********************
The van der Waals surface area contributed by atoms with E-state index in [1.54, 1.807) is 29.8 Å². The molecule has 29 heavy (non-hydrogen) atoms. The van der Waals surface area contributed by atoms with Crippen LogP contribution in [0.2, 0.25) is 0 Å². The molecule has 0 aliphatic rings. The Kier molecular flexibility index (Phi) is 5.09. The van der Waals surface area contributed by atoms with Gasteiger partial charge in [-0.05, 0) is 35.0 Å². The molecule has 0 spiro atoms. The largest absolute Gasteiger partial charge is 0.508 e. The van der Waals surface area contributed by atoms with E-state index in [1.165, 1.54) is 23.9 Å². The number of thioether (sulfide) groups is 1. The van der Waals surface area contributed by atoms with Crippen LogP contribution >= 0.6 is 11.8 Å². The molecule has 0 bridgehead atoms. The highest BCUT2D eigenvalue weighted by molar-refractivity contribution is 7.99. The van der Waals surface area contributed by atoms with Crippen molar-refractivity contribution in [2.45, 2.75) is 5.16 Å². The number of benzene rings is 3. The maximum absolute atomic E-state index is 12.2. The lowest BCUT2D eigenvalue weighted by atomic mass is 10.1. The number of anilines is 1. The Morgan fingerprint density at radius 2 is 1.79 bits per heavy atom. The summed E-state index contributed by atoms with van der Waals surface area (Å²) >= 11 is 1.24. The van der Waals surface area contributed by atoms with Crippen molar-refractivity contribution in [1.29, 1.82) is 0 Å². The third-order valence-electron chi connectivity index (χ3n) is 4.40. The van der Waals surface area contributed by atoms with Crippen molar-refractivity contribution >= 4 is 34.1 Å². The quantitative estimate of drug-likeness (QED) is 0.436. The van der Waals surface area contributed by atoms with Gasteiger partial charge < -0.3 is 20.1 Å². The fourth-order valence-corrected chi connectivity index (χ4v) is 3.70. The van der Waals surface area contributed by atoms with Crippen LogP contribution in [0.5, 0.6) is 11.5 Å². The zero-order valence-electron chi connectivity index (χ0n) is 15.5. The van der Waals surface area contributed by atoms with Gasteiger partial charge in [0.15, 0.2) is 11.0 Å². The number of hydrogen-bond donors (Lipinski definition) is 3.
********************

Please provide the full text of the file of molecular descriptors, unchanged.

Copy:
The van der Waals surface area contributed by atoms with E-state index in [1.54, 1.807) is 29.8 Å². The molecule has 29 heavy (non-hydrogen) atoms. The van der Waals surface area contributed by atoms with Crippen LogP contribution in [0.2, 0.25) is 0 Å². The molecule has 0 aliphatic rings. The Kier molecular flexibility index (Phi) is 5.09. The van der Waals surface area contributed by atoms with Gasteiger partial charge in [-0.05, 0) is 35.0 Å². The molecule has 0 spiro atoms. The largest absolute Gasteiger partial charge is 0.508 e. The van der Waals surface area contributed by atoms with E-state index in [1.165, 1.54) is 23.9 Å². The number of thioether (sulfide) groups is 1. The van der Waals surface area contributed by atoms with Crippen LogP contribution >= 0.6 is 11.8 Å². The molecule has 0 bridgehead atoms. The highest BCUT2D eigenvalue weighted by molar-refractivity contribution is 7.99. The van der Waals surface area contributed by atoms with Crippen molar-refractivity contribution in [2.45, 2.75) is 5.16 Å². The number of benzene rings is 3. The maximum absolute atomic E-state index is 12.2. The lowest BCUT2D eigenvalue weighted by atomic mass is 10.1. The number of anilines is 1. The Morgan fingerprint density at radius 2 is 1.79 bits per heavy atom. The summed E-state index contributed by atoms with van der Waals surface area (Å²) >= 11 is 1.24. The van der Waals surface area contributed by atoms with Crippen molar-refractivity contribution in [1.29, 1.82) is 0 Å². The third-order valence-electron chi connectivity index (χ3n) is 4.40. The van der Waals surface area contributed by atoms with Crippen molar-refractivity contribution >= 4 is 34.1 Å². The quantitative estimate of drug-likeness (QED) is 0.436. The van der Waals surface area contributed by atoms with Gasteiger partial charge < -0.3 is 20.1 Å². The fourth-order valence-corrected chi connectivity index (χ4v) is 3.70. The van der Waals surface area contributed by atoms with Crippen LogP contribution in [0.5, 0.6) is 11.5 Å². The zero-order valence-electron chi connectivity index (χ0n) is 15.5. The van der Waals surface area contributed by atoms with Gasteiger partial charge in [0.15, 0.2) is 11.0 Å². The number of hydrogen-bond donors (Lipinski definition) is 3.